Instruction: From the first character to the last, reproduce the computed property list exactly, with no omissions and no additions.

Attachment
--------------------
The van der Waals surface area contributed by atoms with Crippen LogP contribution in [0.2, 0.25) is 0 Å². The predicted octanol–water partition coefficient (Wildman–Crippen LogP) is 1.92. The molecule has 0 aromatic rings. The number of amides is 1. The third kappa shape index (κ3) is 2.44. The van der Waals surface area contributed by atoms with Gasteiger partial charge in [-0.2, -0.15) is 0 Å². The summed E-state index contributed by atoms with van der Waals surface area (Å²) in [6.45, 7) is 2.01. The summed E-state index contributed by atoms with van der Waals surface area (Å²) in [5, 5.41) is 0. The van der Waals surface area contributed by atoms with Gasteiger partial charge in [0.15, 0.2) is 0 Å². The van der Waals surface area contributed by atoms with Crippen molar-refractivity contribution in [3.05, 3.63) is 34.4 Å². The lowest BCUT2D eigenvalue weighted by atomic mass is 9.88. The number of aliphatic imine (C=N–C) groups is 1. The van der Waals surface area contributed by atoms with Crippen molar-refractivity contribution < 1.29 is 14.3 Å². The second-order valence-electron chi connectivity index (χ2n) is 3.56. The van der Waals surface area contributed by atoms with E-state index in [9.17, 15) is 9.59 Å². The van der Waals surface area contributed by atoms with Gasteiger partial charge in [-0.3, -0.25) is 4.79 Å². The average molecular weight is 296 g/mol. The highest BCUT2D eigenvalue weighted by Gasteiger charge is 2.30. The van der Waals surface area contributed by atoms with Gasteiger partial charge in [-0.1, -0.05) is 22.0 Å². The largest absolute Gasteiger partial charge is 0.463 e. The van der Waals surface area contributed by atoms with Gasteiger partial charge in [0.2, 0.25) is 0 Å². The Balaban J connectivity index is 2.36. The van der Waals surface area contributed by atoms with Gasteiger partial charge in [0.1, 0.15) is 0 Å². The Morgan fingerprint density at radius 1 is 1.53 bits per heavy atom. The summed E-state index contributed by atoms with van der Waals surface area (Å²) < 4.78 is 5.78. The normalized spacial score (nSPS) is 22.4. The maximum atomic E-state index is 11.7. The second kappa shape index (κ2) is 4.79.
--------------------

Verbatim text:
The van der Waals surface area contributed by atoms with Crippen LogP contribution in [0.2, 0.25) is 0 Å². The predicted octanol–water partition coefficient (Wildman–Crippen LogP) is 1.92. The molecule has 0 aromatic rings. The number of amides is 1. The third kappa shape index (κ3) is 2.44. The van der Waals surface area contributed by atoms with Gasteiger partial charge in [-0.2, -0.15) is 0 Å². The summed E-state index contributed by atoms with van der Waals surface area (Å²) in [6.45, 7) is 2.01. The summed E-state index contributed by atoms with van der Waals surface area (Å²) in [5, 5.41) is 0. The van der Waals surface area contributed by atoms with Gasteiger partial charge in [0.15, 0.2) is 0 Å². The van der Waals surface area contributed by atoms with Crippen molar-refractivity contribution in [3.05, 3.63) is 34.4 Å². The lowest BCUT2D eigenvalue weighted by atomic mass is 9.88. The number of aliphatic imine (C=N–C) groups is 1. The van der Waals surface area contributed by atoms with Crippen molar-refractivity contribution < 1.29 is 14.3 Å². The second-order valence-electron chi connectivity index (χ2n) is 3.56. The van der Waals surface area contributed by atoms with E-state index in [9.17, 15) is 9.59 Å². The van der Waals surface area contributed by atoms with Gasteiger partial charge in [-0.3, -0.25) is 4.79 Å². The average molecular weight is 296 g/mol. The highest BCUT2D eigenvalue weighted by Gasteiger charge is 2.30. The van der Waals surface area contributed by atoms with Gasteiger partial charge in [-0.1, -0.05) is 22.0 Å². The largest absolute Gasteiger partial charge is 0.463 e. The van der Waals surface area contributed by atoms with Gasteiger partial charge in [0.2, 0.25) is 0 Å². The Balaban J connectivity index is 2.36. The van der Waals surface area contributed by atoms with Gasteiger partial charge in [0.1, 0.15) is 0 Å². The Morgan fingerprint density at radius 1 is 1.53 bits per heavy atom. The summed E-state index contributed by atoms with van der Waals surface area (Å²) < 4.78 is 5.78. The normalized spacial score (nSPS) is 22.4. The maximum atomic E-state index is 11.7. The second kappa shape index (κ2) is 4.79.